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Albanian Flowers - Songs from Albania and Kosovo
Asaman o trėndafili Ēelės (Dear Blossom Rose), trad. Berat, South Albania [3:43]
Unė ty moj tė kam dashte ije (I Loved You), Elbasan, Central Albania [5:38]
Margjielo (Margelo) Shkodra, Northern Albania [3:23]
Njė lule (A flower) trad. Shkodra, Northern Albania [3:52]
Martesa jonė (Marriage), Pristina, Kosovo [3:19]
Hapi syť e zezė moj (Open those black eyes), trad. Pėrmet, Southern Albania [5:33]
Lele bore (Snowflake), Shkodra, Northern Albania [3:24]
Ma fal ať buzėqeshje (Give that smile to me), Pristina, Kosovo (In Memoriam Esat Bicurri (1949-1999) [2:11]
Mallėngjimi (Homesick), Pristina, Kosovo [4:02]
O zambak, zambaku i bardhė (Oh, Lily, white Lily), trad. Gjakova, Kosovo [2:07]
Na leu dielli (The Sun Rises), trad. Tirana, Central Albania [4:12]
Flaka Goranci (mezzo)
Mennan Bėrveniku (piano), Adela Frasineanu (violin), Edison Pashko (cello)
rec. Barocksaal. Altes Rathaus, Vienna, 2015
GRAMOLA 99066 [41:31]

One of the many pluses when it comes to reviewing for MusicWeb International is the opportunity to hear things you'd would otherwise be unlikely to come across. Add to this that you get the opportunity to post your review of something which would in general be ignored elsewhere.

This Gramola disc is a glowing case in point and I seriously wonder if it will be reviewed elsewhere. If I'm wrong I'll be delighted to be so as it deserves attention and listening time. These songs, expertly arranged by Kushtrim Gashi, for piano, violin and cello are magnificently sung by Kosovan mezzo-soprano Flaka Goranci. They are a real pleasure to hear. They come from right across Albania and from Kosovo and shine like a beacon in that troubled region. They remind us that as everywhere this region has in musical terms a long history to draw on. Five of these songs are traditional but those that were composed more recently owe a great debt to those traditions that have kept the folk melodies of this outpost of Southern Europe alive. You may also be interested in two Guild CDs of Albanian piano music from Kirstin Johnson (review ~ review)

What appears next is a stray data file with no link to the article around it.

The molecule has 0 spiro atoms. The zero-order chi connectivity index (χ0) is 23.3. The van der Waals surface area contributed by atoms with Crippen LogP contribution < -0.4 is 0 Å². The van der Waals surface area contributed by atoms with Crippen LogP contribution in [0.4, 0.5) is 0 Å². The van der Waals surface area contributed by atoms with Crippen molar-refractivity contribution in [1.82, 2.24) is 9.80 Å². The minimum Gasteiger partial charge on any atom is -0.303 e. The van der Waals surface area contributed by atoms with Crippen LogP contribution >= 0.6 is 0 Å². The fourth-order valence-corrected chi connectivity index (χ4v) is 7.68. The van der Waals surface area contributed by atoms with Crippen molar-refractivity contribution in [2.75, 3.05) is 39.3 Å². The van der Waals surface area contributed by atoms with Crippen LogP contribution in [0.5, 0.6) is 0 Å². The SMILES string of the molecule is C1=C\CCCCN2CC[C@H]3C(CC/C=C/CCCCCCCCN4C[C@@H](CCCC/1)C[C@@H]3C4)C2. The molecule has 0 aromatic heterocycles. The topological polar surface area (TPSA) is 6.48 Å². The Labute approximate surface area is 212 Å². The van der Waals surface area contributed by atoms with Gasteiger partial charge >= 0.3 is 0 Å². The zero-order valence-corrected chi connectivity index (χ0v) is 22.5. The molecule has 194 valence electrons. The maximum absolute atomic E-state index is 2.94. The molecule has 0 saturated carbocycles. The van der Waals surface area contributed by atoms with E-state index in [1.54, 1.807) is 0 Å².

As with so many examples of folk songs from 'Eastern Europe', in all but two cases the subjects concern love either for specific girls or for girls personified by flowers or, in one case, a snowflake. One of the two remaining songs deals with homesickness (Mallėngjimi), perhaps caused by displacement due to the Kosovan war. It was this war that took the life of the dedicatee of the a capella rendition here of Ma fal ať buzėqeshje (Give that smile to me), singer Esat Bicurri, who popularised this song. The other song not dealing with love is the final one which concerns the jails of Shkodra that were filled to capacity under the dreaded regimes of Enver Hoxha (1944-85) and Mehmet Shehu and Ramiz Alia (1985-90).

Normally I dislike hearing folk songs or things like West Side Story sung by opera singers since the voice is wrong for the repertoire. Here the bell-like clarity of Flaka Goranci simply brings out the beauty of the songs which are sung in a way more usually found in German lieder - something she has studied. It works. It is interesting to hear that there is a sound in these Albanian songs that is also common in Jewish music. This is particularly so with Unė ty moj tė kam dashte ije (I Loved You) Mallėngjimi (Homesick) and O zambak, zambaku i bardhė (Oh, Lily, white Lily).

I thoroughly enjoyed my introduction to the music of this little known corner of Europe. It is only now becoming better understood and doubtless more awaits discovery. The three musicians accompanying Flaka Goranci serve her wonderfully well and are an international trio coming as they do from Albania, Kosovo and Roumania. I hope this disc finds favour in a crowded music market. I have just one cautionary word and one gripe for Gramola who produced this record: always have a translator making the translation into their own language if you want the translation not to sound stilted. It should be noted that at just over 40 minutes the CD is too short and really should have included quite a few more songs.

Steve Arloff


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